The biggest transition from student to teacher is losing time taking classes. Once you begin teaching your own, it becomes very difficult to participate in others. I still love being a student; perhaps more than I love teaching. However, between working, attending college, teaching my own classes, and being a mom there isn’t always spare time.
Lately, I’ve found that when I am able to sneak into another class, the instructor tells me I’m making them nervous. Why? What about my presence is making you uncomfortable? I’m not in your class to stand out or draw attention. I’m not in your class to judge or criticize the way you teach. I’m not in your class to “steal” your material(even though I admit to getting ideas from other instructors). In fact, I always take a spot in the back of the room as a show of respect for the teacher in front of me. You see, I’m a non-competitive Zumba instructor; I wish there were more like me. My sole reason for taking your class is to enjoy myself. To relive those days when I could take a Zumba class for the fun and freedom of it. To remember what it’s like to simply do and not think. To not have to put on a constant show because all eyes are not on me.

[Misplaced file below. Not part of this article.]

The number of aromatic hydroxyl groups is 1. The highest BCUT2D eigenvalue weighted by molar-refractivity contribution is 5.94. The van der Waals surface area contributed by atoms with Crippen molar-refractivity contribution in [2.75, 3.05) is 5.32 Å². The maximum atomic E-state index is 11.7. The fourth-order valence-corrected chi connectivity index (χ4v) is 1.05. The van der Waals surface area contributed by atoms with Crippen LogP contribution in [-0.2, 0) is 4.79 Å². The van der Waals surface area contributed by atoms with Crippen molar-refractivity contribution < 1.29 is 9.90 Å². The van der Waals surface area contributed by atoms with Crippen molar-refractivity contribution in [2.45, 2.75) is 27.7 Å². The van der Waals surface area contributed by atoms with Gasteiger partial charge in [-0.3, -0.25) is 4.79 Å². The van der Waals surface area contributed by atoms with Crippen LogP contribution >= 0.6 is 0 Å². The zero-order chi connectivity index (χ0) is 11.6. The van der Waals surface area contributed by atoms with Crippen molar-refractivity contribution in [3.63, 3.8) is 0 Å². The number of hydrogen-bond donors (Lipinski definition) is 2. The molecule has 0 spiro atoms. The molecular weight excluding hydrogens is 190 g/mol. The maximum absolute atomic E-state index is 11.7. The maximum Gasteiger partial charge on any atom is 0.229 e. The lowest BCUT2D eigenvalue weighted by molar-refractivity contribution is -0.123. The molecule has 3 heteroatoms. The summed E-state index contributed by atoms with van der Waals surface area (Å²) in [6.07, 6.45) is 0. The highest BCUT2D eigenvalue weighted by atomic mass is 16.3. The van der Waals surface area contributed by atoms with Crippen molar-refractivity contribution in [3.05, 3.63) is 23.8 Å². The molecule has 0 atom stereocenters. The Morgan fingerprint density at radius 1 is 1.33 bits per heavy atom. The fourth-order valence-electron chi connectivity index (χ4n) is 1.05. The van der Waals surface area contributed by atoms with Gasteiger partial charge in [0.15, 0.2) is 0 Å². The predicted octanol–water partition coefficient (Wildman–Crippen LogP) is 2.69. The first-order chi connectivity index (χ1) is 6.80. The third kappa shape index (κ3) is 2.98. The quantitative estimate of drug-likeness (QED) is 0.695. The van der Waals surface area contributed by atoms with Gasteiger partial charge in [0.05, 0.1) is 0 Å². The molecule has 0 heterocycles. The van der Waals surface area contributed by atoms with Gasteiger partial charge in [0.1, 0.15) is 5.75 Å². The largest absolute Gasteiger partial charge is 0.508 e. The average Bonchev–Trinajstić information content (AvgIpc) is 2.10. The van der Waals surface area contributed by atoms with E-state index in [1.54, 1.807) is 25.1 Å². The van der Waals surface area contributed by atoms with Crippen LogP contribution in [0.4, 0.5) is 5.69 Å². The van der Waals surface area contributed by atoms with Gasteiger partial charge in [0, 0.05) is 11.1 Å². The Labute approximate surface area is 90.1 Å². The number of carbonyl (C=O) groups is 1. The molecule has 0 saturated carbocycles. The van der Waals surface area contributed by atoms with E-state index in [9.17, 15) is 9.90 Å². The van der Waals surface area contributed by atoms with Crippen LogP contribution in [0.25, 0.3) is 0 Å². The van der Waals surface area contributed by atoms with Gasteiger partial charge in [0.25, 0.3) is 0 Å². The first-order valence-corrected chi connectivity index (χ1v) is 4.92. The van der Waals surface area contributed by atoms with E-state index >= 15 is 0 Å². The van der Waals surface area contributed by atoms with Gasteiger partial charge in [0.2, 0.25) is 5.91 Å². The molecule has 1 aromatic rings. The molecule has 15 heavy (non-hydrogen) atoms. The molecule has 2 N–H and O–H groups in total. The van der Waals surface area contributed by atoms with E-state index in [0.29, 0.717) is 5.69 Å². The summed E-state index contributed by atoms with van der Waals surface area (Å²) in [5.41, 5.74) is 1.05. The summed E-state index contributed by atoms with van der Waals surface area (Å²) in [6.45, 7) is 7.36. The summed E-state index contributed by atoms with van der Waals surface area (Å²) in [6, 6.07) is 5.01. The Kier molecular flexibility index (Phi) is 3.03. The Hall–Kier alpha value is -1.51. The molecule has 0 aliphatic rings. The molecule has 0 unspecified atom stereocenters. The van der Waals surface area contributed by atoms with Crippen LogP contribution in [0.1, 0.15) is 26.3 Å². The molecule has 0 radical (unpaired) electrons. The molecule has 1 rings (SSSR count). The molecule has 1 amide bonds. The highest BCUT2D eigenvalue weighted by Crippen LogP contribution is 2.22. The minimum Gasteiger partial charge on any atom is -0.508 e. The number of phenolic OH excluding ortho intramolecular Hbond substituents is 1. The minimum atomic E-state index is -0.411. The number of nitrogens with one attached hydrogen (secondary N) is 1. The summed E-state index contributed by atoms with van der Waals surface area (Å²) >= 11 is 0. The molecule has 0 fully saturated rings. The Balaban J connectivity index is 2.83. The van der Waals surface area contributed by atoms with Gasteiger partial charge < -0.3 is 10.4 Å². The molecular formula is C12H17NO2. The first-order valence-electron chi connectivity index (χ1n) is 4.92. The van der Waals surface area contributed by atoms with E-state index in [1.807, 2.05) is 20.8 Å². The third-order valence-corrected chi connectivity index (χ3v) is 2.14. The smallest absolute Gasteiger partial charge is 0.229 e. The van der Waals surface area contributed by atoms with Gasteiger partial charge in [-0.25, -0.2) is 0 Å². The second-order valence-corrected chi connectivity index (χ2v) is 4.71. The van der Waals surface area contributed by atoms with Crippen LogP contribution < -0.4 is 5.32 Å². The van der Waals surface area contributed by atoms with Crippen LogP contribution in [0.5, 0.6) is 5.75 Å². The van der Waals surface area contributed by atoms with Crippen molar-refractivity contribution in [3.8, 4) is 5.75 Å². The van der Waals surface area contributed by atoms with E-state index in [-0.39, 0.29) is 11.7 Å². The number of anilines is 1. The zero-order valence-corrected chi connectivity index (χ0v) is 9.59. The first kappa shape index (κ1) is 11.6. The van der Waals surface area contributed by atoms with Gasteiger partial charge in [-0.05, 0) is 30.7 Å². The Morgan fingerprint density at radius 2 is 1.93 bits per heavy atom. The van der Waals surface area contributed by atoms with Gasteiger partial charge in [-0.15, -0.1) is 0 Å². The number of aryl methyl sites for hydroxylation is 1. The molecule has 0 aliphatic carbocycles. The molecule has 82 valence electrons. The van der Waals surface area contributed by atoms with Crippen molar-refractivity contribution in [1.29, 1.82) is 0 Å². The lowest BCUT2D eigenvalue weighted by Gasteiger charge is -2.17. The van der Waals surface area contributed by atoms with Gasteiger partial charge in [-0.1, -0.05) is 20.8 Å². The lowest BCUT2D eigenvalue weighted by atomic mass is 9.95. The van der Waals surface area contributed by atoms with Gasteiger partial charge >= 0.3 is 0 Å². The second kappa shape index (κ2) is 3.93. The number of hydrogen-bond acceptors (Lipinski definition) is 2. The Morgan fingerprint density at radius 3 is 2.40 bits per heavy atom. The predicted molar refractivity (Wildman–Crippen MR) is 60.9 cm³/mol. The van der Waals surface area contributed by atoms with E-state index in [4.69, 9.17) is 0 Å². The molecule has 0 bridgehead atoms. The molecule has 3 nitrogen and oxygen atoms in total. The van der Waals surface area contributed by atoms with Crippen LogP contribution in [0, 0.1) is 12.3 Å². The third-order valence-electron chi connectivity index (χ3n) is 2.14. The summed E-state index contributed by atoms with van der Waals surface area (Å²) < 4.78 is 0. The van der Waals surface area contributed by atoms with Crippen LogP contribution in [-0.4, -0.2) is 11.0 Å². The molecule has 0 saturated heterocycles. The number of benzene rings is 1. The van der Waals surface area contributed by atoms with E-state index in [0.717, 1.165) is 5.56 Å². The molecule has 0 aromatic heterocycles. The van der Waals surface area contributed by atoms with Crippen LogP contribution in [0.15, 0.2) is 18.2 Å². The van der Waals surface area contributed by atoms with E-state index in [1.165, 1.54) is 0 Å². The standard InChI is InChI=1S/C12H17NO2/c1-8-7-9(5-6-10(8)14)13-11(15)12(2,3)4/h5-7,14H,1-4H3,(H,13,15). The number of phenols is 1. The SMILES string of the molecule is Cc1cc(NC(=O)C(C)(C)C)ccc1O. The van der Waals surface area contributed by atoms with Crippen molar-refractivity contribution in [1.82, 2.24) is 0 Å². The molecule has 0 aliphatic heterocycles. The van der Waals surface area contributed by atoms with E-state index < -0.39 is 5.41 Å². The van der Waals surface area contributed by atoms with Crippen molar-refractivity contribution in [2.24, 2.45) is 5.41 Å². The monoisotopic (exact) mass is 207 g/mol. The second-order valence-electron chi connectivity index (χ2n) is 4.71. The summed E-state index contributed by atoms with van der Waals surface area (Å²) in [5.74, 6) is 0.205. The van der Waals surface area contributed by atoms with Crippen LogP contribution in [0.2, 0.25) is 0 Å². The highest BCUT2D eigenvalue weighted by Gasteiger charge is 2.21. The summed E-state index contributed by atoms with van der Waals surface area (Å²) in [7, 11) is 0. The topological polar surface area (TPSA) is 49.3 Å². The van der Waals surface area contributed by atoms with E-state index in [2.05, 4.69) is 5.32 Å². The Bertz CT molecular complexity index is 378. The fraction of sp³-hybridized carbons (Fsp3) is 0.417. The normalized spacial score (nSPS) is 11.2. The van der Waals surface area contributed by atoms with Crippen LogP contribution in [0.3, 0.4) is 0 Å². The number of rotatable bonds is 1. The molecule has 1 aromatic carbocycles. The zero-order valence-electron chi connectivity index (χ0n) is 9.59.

So when you see me in your class, please don’t panic. Don’t feel pressured. Don’t feel the need to be a perfectionist. I know I’m far from that! And if you happen to make a mistake, who cares?! As instructors, it’s important to remember that even when we do miss a step or have to wing a move because we forgot our own choreography, our students don’t notice. Just keep moving, even if you have to improvise some moves. They are going to do whatever you do, and that includes me. As someone who never or very rarely takes your class, I’m going to follow every move you make and not question the steps.